Historic handtools on display at the Pelletreau Silver Shop on Main Street.

On the grounds, the Southampton Colonial Society constructed "Old Southampton Village," a collection of historic structures moved from their original spots around Southampton town and re-deposited on the mansion grounds. They include a 19th century paint store, a one-room schoolhouse, and a cobbler's store.

In addition to the museum grounds, the Pelletreau shop on Main Street, Conscience Point at the end of North Sea Road, and the Thomas Halsey Homestead on South Main Street, which opens for the season July 6, are all part of the historical museum's program.

The Pelletreau Silver Shop, open on Main Street, was built in 1686.

Inside Rogers Mansion is housed the museum's Research Center and extensive library, full of information tracing back to the 17th century. More than 800 volumes of cemetery records, church records, whaling logs, deeds, society minutes, account books, genealogies, photographs, maps, scrapbooks, and other memorabilia sit in the archives.

"I knew they were good, but I didn't know how good," said Mary Cummings, archivist and manager of the Research Center, when asked about the collection of archives. "Its like I'm in a candy shop."

Cummings has worked for the Historical Museum for two years and mainly in archives. When something new is donated or bequeathed to the museum, Cummings makes sure to create a record, and put the article in an acid-free folder, to preserve it for years to come.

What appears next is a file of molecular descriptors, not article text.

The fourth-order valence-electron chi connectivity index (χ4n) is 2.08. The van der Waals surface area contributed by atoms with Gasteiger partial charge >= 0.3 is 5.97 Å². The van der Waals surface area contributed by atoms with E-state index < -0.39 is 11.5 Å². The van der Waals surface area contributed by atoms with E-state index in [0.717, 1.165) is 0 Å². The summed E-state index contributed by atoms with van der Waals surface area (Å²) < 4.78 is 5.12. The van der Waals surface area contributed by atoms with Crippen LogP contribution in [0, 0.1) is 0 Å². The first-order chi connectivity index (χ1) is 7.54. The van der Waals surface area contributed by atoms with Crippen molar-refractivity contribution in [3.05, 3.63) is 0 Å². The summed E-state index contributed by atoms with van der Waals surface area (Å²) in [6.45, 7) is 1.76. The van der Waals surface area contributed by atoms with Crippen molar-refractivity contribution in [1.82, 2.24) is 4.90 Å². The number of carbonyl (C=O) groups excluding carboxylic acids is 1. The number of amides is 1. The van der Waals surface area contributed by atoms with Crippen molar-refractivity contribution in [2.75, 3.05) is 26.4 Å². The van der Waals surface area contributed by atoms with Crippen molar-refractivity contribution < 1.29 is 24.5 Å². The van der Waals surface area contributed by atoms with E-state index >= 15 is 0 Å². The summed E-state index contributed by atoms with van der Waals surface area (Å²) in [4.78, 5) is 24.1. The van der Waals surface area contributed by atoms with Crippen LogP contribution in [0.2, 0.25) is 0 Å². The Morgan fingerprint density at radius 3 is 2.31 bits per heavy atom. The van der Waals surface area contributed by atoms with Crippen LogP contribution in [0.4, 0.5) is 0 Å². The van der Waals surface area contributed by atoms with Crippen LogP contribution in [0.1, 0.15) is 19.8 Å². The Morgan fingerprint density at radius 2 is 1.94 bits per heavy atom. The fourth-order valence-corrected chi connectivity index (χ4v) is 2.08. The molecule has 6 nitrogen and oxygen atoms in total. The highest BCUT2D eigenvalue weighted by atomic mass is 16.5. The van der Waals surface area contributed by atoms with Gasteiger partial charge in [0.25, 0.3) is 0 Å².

"It's a very good system," she offered, citing the PastPerfect computer software the center uses to search documents and artifacts. "When people have research questions, they come here. I find what they need."

Cummings, who has just finished a course in archiving, now knows how to trace the basics of genealogy. "Its best if a person calls and tells us what they are looking for," she recommended. "It evolves from there."

While Cummings works in the Research Center, Edmonds is busy around town. After dropping off the parade costume at Pelletreau's, he continues up Main Street toward the White home, site of the Lemonade Social during the parade on Friday. Pointing out the red, white and blue decorations and flags, Edmonds cheerily talks about the prospect of museum members mingling on the porch, discussing history, and watching the historic parade.

"Our mission," says Edmonds, "Is to preserve Southampton's history and culture."

An anchor lost from a British Frigett during the American Revolution later found in Gardiner's Bay.






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Guest (paula ungar) from larchmont,ny says::
I am happy I found this article. I called one of the inns for a reservation and spoke with this nice lady Kiki who told me about the resident silversmith.I work in gold and am a jewelry historian -and i lecture on jewelry. she told me about the new shop and the museum.I love the beach and hope to come out to see the museum and shop. I think it will be a great addition to the history of the village as well as a good businee enterprise. sincerely, paula ungarpjulny@aol.com
Jun 6, 2009 7:16 am